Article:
[Providing page numbers will be of no value as different printings of the novel have different page numbers.]
In Margaret Mitchell's epic novel, Gone with the Wind, Scarlett is a colorful character with many sides. eNotes.com provides a clear picture of Scarlett's characteristics. The novel shows that she is a spoiled Southern belle. For instance, the unrealistic Scarlett at first refutes any danger of war:
Fiddle-dee-dee. War, war, war; this war talk's spoiling all the fun at every party this spring. I get so bored I could scream. Besides... there isn't going to be any war...If either of you boys says 'war' just once again, I'll go in the house and slam the door.
Scarlett is described as preoccupied with the superficial at first (her beauty and Ashley's handsomeness), but tragedy changes her. She becomes brave and tenacious. She is able to weigh difficult situations, find the reality of the moment, and making difficult choices. She has changed into a strong and motivated survivor, interested not only in her own best interests, but also of "her people" for her family has come to depend on her.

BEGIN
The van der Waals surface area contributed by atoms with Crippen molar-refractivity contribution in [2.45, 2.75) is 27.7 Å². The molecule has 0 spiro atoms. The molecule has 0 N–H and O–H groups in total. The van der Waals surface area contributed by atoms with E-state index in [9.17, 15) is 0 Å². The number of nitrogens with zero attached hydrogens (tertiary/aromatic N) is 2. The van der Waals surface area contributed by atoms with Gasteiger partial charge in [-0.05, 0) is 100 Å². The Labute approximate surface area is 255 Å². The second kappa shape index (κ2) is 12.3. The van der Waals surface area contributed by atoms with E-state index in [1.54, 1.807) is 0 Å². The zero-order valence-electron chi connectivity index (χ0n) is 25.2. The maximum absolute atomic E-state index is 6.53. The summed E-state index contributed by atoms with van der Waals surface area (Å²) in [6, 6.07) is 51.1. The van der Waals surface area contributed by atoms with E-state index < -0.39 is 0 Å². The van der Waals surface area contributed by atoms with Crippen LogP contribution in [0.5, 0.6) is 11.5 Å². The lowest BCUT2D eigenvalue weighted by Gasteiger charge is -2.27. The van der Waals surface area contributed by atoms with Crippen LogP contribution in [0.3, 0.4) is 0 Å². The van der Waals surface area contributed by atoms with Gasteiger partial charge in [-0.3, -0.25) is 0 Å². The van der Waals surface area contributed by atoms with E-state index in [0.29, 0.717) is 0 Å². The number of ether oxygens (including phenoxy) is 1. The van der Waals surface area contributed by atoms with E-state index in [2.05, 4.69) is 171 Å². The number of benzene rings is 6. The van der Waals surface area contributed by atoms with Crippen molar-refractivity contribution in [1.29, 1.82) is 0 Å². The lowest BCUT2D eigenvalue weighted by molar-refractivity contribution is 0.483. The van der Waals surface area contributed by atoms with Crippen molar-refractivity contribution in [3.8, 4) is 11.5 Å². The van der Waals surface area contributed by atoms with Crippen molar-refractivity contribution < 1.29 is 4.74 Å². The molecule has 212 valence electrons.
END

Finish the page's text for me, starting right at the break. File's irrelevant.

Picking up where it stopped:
In trying to help the family survive the ruin of the South in the midst of the Civil War, another quotation shows Scarlett's dedication in turning things around, not only for her home, Tara, but also for the financial stability necessary for the family to survive.
As God is my witness, as God is my witness, the Yankees aren't going to lick me. I'm going to live through this, and when it's over, I'm never going to be hungry again. No, nor any of my folks. If I have to steal or kill—as God is my witness, I'm never going to be hungry again.
Scarlett has no compunction as to how she reaches her goals—especially where her family is concerned. She steals her sister's fiance', Frank Kennedy, because he has a modest amount of money, which can be used to settle Scarlett's debts.
We find that through all the trial and tribulation that Scarlett faces, her duplicity and scheming, two dead husbands and one who finally leaves her, she is still a hopeful person, willing to work hard to get what she wants. At the end of the story, after Rhett has left, Scarlett's response is:
Tara! Home. I'll go home. And I'll think of some way to get him back. After all... tomorrow is another day.